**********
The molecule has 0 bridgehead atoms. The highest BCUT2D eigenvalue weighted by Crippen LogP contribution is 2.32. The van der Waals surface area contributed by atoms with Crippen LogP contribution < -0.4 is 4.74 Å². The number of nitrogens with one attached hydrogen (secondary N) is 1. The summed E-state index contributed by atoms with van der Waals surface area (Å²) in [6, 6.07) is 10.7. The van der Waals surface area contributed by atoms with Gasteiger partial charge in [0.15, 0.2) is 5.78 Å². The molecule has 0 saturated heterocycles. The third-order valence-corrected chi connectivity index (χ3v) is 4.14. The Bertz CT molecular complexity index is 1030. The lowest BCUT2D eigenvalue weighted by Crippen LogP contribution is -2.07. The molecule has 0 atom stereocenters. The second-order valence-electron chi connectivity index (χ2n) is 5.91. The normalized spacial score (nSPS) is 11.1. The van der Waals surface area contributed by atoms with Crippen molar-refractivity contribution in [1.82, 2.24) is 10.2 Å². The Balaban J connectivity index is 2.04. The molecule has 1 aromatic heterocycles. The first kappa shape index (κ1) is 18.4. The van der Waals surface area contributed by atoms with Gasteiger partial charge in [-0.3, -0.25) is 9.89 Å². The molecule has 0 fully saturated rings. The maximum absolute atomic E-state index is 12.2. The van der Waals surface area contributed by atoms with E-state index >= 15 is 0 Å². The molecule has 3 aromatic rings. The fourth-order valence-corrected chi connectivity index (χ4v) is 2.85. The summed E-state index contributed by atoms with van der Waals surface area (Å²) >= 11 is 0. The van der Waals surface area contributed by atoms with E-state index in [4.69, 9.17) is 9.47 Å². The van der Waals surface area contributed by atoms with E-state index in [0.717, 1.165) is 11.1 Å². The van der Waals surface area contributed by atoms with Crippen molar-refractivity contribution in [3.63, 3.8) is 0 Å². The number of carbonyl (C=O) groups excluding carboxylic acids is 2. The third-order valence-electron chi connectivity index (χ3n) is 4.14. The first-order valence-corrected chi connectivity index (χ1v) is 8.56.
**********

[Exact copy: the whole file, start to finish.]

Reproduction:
The molecule has 0 bridgehead atoms. The highest BCUT2D eigenvalue weighted by Crippen LogP contribution is 2.32. The van der Waals surface area contributed by atoms with Crippen LogP contribution < -0.4 is 4.74 Å². The number of nitrogens with one attached hydrogen (secondary N) is 1. The summed E-state index contributed by atoms with van der Waals surface area (Å²) in [6, 6.07) is 10.7. The van der Waals surface area contributed by atoms with Gasteiger partial charge in [0.15, 0.2) is 5.78 Å². The molecule has 0 saturated heterocycles. The third-order valence-corrected chi connectivity index (χ3v) is 4.14. The Bertz CT molecular complexity index is 1030. The lowest BCUT2D eigenvalue weighted by Crippen LogP contribution is -2.07. The molecule has 0 atom stereocenters. The second-order valence-electron chi connectivity index (χ2n) is 5.91. The normalized spacial score (nSPS) is 11.1. The van der Waals surface area contributed by atoms with Crippen molar-refractivity contribution in [1.82, 2.24) is 10.2 Å². The Balaban J connectivity index is 2.04. The molecule has 1 aromatic heterocycles. The first kappa shape index (κ1) is 18.4. The van der Waals surface area contributed by atoms with Gasteiger partial charge in [-0.3, -0.25) is 9.89 Å². The molecule has 0 fully saturated rings. The maximum absolute atomic E-state index is 12.2. The van der Waals surface area contributed by atoms with E-state index >= 15 is 0 Å². The molecule has 3 aromatic rings. The fourth-order valence-corrected chi connectivity index (χ4v) is 2.85. The summed E-state index contributed by atoms with van der Waals surface area (Å²) >= 11 is 0. The van der Waals surface area contributed by atoms with E-state index in [4.69, 9.17) is 9.47 Å². The van der Waals surface area contributed by atoms with E-state index in [0.717, 1.165) is 11.1 Å². The van der Waals surface area contributed by atoms with Crippen molar-refractivity contribution in [3.63, 3.8) is 0 Å². The number of carbonyl (C=O) groups excluding carboxylic acids is 2. The third-order valence-electron chi connectivity index (χ3n) is 4.14. The first-order valence-corrected chi connectivity index (χ1v) is 8.56.